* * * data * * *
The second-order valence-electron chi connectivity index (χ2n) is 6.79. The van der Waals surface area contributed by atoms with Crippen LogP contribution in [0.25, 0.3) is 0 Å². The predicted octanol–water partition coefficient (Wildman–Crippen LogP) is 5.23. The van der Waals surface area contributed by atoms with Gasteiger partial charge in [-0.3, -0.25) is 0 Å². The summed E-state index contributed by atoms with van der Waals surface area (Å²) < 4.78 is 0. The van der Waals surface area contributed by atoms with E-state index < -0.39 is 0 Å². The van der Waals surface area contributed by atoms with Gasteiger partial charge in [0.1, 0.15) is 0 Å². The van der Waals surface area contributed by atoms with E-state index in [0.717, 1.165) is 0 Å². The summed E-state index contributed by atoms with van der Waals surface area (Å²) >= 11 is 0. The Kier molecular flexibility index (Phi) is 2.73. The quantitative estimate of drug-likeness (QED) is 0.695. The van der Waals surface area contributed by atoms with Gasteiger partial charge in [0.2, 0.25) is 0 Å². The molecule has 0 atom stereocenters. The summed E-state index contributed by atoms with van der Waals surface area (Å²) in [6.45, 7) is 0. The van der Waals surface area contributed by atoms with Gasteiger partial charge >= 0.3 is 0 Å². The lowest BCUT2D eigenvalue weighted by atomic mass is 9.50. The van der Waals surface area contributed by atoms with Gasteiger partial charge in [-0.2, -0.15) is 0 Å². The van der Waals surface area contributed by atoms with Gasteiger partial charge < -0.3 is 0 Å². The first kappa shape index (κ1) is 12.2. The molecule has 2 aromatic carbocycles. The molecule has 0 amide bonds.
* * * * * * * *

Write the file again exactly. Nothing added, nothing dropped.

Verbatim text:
The second-order valence-electron chi connectivity index (χ2n) is 6.79. The van der Waals surface area contributed by atoms with Crippen LogP contribution in [0.25, 0.3) is 0 Å². The predicted octanol–water partition coefficient (Wildman–Crippen LogP) is 5.23. The van der Waals surface area contributed by atoms with Gasteiger partial charge in [-0.3, -0.25) is 0 Å². The summed E-state index contributed by atoms with van der Waals surface area (Å²) < 4.78 is 0. The van der Waals surface area contributed by atoms with E-state index < -0.39 is 0 Å². The van der Waals surface area contributed by atoms with Gasteiger partial charge in [0.1, 0.15) is 0 Å². The van der Waals surface area contributed by atoms with E-state index in [0.717, 1.165) is 0 Å². The summed E-state index contributed by atoms with van der Waals surface area (Å²) >= 11 is 0. The Kier molecular flexibility index (Phi) is 2.73. The quantitative estimate of drug-likeness (QED) is 0.695. The van der Waals surface area contributed by atoms with Gasteiger partial charge in [0.2, 0.25) is 0 Å². The molecule has 0 atom stereocenters. The summed E-state index contributed by atoms with van der Waals surface area (Å²) in [6.45, 7) is 0. The van der Waals surface area contributed by atoms with Gasteiger partial charge >= 0.3 is 0 Å². The lowest BCUT2D eigenvalue weighted by atomic mass is 9.50. The van der Waals surface area contributed by atoms with Gasteiger partial charge in [-0.2, -0.15) is 0 Å². The van der Waals surface area contributed by atoms with Gasteiger partial charge < -0.3 is 0 Å². The first kappa shape index (κ1) is 12.2. The molecule has 2 aromatic carbocycles. The molecule has 0 amide bonds.